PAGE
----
• Discover Reasons for Loyalty: knowing what makes customers satisfied with a business allows managers and employees to create even more exceptional customer experiences by targeting what they value. Asking respondents to immediately rate a product or service in terms of price, value or ease of access can identify key drivers for loyalty and help them be replicated in other areas.
  • Inspire Staff: it is hard for employees to dismiss Transactional feedback given its link to specific interactions or transactions. Asking customers to rate their experiences within moments of them unfolding is a powerful way of showing staff when they are delivering the goods – and highlighting the areas where they may need to improve.

Benefits of Relationship Feedback

Periodically asking customers how they feel about your organisation overall is a simple way of getting a high-level view of their satisfaction and loyalty. Benefits of Relationship NPS include:

  • It allows companies to discover the overall perception of their organisation.
  • Data can be compared at regular periods (eg: year-on-year) to identify improvements or declines in customer satisfaction or loyalty.
  • Industry NPS standards means results, in many circumstances, can be used to benchmark companies against competitors.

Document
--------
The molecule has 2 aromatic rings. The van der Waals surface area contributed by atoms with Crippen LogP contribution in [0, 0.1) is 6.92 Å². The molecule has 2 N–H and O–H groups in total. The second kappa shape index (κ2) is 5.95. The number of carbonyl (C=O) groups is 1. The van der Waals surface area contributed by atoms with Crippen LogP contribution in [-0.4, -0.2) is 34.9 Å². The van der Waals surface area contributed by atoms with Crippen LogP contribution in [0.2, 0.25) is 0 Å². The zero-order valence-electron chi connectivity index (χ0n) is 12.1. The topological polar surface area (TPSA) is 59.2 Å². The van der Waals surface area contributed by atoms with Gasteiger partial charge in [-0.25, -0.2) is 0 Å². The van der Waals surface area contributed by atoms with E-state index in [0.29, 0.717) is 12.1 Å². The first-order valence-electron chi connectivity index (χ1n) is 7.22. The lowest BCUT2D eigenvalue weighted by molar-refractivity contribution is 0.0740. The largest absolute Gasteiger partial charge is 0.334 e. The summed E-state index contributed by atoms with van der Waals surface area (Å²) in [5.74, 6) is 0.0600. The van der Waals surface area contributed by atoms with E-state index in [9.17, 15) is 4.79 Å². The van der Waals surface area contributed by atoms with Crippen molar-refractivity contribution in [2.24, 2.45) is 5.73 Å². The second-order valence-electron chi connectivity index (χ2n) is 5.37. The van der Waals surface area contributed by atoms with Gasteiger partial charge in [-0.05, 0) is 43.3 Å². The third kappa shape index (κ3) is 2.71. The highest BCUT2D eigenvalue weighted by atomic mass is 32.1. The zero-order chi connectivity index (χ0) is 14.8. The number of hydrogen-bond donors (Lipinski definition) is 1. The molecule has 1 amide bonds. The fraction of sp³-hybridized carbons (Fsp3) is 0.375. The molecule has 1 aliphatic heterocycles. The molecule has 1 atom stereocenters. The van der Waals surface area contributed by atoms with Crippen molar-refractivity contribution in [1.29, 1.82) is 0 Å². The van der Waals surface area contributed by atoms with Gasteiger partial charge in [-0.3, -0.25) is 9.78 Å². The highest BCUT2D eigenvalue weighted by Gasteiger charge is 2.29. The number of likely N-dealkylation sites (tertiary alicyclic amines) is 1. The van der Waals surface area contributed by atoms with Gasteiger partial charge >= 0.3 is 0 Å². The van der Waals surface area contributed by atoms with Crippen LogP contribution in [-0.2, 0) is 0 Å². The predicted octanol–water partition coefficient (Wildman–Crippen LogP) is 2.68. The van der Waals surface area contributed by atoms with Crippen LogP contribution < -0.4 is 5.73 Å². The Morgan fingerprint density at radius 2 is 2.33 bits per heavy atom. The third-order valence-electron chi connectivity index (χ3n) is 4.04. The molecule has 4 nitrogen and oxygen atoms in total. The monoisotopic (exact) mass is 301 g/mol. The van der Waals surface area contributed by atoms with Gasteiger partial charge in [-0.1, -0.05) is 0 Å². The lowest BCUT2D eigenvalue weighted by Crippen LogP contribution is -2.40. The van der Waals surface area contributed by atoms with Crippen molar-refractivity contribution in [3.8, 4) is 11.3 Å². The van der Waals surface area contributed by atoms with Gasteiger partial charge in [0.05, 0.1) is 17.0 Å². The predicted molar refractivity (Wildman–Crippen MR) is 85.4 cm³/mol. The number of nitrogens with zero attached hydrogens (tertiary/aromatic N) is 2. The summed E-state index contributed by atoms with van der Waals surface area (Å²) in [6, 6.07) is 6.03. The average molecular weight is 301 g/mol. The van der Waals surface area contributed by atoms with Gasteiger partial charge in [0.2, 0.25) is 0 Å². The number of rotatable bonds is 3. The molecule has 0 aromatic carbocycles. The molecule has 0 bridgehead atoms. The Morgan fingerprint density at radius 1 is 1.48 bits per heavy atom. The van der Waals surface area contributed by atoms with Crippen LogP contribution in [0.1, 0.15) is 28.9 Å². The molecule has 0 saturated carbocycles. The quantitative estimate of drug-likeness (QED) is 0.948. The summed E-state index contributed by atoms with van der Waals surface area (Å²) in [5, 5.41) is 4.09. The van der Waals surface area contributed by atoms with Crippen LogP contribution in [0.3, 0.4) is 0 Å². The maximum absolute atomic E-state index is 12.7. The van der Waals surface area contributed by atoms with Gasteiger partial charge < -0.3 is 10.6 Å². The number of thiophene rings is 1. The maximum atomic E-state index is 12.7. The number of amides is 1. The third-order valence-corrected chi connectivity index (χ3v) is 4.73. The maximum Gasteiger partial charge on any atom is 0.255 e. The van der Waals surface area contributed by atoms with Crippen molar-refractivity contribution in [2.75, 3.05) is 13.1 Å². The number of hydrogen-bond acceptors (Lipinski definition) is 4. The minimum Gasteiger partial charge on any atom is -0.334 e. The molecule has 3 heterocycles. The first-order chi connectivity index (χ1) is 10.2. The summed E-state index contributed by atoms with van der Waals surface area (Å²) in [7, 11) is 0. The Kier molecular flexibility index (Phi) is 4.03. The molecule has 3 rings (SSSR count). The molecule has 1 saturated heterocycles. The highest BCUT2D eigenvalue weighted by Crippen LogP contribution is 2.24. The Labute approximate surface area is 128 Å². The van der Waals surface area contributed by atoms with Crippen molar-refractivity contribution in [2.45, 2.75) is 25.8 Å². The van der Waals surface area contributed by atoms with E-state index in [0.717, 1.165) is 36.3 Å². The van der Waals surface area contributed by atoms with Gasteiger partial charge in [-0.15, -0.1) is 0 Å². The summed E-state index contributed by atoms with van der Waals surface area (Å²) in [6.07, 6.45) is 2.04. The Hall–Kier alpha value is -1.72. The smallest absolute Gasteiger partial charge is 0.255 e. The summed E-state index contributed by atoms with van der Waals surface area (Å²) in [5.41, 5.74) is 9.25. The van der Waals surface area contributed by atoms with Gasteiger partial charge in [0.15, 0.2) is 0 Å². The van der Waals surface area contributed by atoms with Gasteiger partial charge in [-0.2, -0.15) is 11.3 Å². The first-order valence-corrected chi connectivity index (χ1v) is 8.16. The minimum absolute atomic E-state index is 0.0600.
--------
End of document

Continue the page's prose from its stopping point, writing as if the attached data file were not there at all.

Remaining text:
• By using a birds-eye view of customer relationships, Relationship NPS surveys can help instigate long-term changes that boost loyalty and convert passive customers into promoters.

The Decision – Transactional vs Relationship NPS

Given they serve different purposes, businesses should adopt a strategy that incorporates both Transactional and Relationship NPS. Winning customer loyalty is pivotal to the growth of any organisation and the insights to be gained from surveying customers both periodically and in the immediate aftermath of interactions allow executives and managers to identify what is working and how to improve on the processes that are not.

For expert insights into what good Customer Experience looks like, check out this compelling blog about The Ultimate list of Customer Service Statistics.